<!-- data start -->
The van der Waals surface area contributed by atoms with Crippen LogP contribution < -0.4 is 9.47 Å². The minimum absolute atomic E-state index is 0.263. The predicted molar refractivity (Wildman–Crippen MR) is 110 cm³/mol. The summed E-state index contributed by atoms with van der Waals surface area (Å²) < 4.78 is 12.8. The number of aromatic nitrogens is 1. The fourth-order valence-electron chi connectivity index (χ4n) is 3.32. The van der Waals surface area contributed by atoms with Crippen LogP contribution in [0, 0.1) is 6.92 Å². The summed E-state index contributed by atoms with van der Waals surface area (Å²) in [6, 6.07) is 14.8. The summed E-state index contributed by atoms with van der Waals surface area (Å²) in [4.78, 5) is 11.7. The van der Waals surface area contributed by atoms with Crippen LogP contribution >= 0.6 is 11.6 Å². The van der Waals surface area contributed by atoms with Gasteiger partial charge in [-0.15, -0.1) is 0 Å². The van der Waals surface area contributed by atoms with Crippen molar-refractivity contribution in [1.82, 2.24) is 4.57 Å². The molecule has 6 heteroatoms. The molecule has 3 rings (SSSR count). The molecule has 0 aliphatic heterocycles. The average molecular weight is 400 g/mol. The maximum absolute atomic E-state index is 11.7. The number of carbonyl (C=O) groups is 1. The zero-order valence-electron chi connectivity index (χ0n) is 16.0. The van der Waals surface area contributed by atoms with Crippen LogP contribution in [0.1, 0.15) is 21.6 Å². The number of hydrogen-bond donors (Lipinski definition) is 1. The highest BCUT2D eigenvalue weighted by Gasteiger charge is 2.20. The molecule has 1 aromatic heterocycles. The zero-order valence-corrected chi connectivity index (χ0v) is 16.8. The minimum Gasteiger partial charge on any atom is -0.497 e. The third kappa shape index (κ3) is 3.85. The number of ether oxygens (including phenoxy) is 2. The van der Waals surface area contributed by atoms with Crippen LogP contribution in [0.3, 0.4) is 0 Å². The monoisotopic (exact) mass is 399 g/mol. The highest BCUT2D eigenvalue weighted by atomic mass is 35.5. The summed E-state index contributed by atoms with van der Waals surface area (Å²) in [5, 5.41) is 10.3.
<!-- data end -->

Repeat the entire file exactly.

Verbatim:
The van der Waals surface area contributed by atoms with Crippen LogP contribution < -0.4 is 9.47 Å². The minimum absolute atomic E-state index is 0.263. The predicted molar refractivity (Wildman–Crippen MR) is 110 cm³/mol. The summed E-state index contributed by atoms with van der Waals surface area (Å²) < 4.78 is 12.8. The number of aromatic nitrogens is 1. The fourth-order valence-electron chi connectivity index (χ4n) is 3.32. The van der Waals surface area contributed by atoms with Crippen LogP contribution in [0, 0.1) is 6.92 Å². The summed E-state index contributed by atoms with van der Waals surface area (Å²) in [6, 6.07) is 14.8. The summed E-state index contributed by atoms with van der Waals surface area (Å²) in [4.78, 5) is 11.7. The van der Waals surface area contributed by atoms with Crippen LogP contribution >= 0.6 is 11.6 Å². The van der Waals surface area contributed by atoms with Gasteiger partial charge in [-0.15, -0.1) is 0 Å². The van der Waals surface area contributed by atoms with Crippen molar-refractivity contribution in [1.82, 2.24) is 4.57 Å². The molecule has 6 heteroatoms. The molecule has 3 rings (SSSR count). The molecule has 0 aliphatic heterocycles. The average molecular weight is 400 g/mol. The maximum absolute atomic E-state index is 11.7. The number of carbonyl (C=O) groups is 1. The zero-order valence-electron chi connectivity index (χ0n) is 16.0. The van der Waals surface area contributed by atoms with Crippen LogP contribution in [0.1, 0.15) is 21.6 Å². The number of hydrogen-bond donors (Lipinski definition) is 1. The highest BCUT2D eigenvalue weighted by Gasteiger charge is 2.20. The molecule has 1 aromatic heterocycles. The zero-order valence-corrected chi connectivity index (χ0v) is 16.8. The minimum Gasteiger partial charge on any atom is -0.497 e. The third kappa shape index (κ3) is 3.85. The number of ether oxygens (including phenoxy) is 2. The van der Waals surface area contributed by atoms with Crippen LogP contribution in [0.3, 0.4) is 0 Å². The monoisotopic (exact) mass is 399 g/mol. The highest BCUT2D eigenvalue weighted by atomic mass is 35.5. The summed E-state index contributed by atoms with van der Waals surface area (Å²) in [5, 5.41) is 10.3.